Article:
It’s a confident builder who doesn’t get a bit nervous when faced with a perimeter-overflow pool. Even high-level concrete builders who’ve tackled several vanishing-edge projects will recount being a little intimidated at the precision required.
But when a customer wanted the benefits of one-piece fiberglass along with the beauty of perimeter-overflow, it didn’t occur to Marshall Knight to worry — even though he had never heard of such a pool being built.
“There was no reason why I couldn’t do it,” says the owner/operator of Bahamas Pool & Patio Ltd. in Nassau, New Providence, Bahamas. “The only difference between my pool and a regular pool is the gutter system itself. I know that there’s a logical way to figure this stuff out.”
Like the two other fiberglass-pool mavericks discussed here, Knight was aware that there would be some concerns specific to building a perimeter overflow using a one-piece fiberglass vessel.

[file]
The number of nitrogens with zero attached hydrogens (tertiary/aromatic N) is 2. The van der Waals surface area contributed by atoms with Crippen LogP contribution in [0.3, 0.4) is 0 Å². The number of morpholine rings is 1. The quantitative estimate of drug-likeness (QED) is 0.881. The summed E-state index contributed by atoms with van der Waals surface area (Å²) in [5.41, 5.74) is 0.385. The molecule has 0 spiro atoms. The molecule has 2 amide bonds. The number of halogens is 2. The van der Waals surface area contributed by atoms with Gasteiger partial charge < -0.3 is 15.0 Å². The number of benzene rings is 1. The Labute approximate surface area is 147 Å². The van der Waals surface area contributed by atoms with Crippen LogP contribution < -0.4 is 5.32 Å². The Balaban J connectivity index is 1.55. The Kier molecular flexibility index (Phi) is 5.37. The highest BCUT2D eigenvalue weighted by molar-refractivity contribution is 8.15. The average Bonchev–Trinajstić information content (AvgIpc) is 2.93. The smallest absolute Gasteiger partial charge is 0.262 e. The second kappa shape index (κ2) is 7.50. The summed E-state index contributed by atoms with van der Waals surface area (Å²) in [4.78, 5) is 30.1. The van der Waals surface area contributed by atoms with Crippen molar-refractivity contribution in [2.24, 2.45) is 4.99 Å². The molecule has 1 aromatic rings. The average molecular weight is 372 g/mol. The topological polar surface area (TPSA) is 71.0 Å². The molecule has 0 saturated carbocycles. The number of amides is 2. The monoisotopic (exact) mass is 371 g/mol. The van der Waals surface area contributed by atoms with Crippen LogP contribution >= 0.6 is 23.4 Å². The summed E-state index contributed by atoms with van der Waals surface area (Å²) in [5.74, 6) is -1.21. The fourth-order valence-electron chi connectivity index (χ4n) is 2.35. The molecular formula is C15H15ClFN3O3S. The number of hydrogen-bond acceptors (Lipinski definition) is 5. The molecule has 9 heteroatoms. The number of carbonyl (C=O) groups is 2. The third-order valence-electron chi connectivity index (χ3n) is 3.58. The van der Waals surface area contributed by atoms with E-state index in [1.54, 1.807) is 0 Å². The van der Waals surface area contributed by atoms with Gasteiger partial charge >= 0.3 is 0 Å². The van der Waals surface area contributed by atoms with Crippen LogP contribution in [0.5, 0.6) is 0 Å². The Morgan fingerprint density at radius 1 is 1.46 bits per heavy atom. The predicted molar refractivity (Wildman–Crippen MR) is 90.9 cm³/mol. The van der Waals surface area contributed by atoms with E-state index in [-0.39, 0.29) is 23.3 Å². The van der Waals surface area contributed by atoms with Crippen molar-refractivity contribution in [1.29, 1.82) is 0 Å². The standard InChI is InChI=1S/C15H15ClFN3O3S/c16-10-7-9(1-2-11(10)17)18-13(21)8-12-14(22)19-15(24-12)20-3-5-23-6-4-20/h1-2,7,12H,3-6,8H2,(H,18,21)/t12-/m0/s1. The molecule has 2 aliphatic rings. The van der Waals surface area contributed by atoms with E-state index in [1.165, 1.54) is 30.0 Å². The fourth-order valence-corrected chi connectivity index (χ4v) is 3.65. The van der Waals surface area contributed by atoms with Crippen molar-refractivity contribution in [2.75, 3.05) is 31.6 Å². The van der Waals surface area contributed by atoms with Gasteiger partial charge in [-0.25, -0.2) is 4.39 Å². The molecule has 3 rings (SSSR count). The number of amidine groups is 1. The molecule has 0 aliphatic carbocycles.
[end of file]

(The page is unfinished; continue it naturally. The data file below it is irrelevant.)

There are three basic challenges to this type of installation: Leveling the edge, crafting the gutter, and preventing leaks.
- Leveling the edge: The perimeter of any four-sided vanishing edge must be as close to level as possible — most concrete builders try to work within 1/16- to 1/32-inch tolerances.
- Crafting the gutter: For concrete builders, shooting or pouring the gutters is just a more advanced version of what they already do. Additionally, this component is built as part of the overall shell. But fiberglass installers must find a way to attach a gutter system to the shell.
- Preventing leaks: With the shell and gutter systems being separate entities, the builders need to prevent water from leaking as it transitions out of the pool.
With concrete, if the initial shooting isn’t absolutely precise, the crew can grind and float the top until everything falls within the desired tolerance. But fiberglass doesn’t offer that luxury. A gigantic shell must be leveled, and every little nudge on one area will tweak another part of the pool out of alignment.
• On the Edge
Expert advice on creating the perimeter-overflow effect on concrete pools.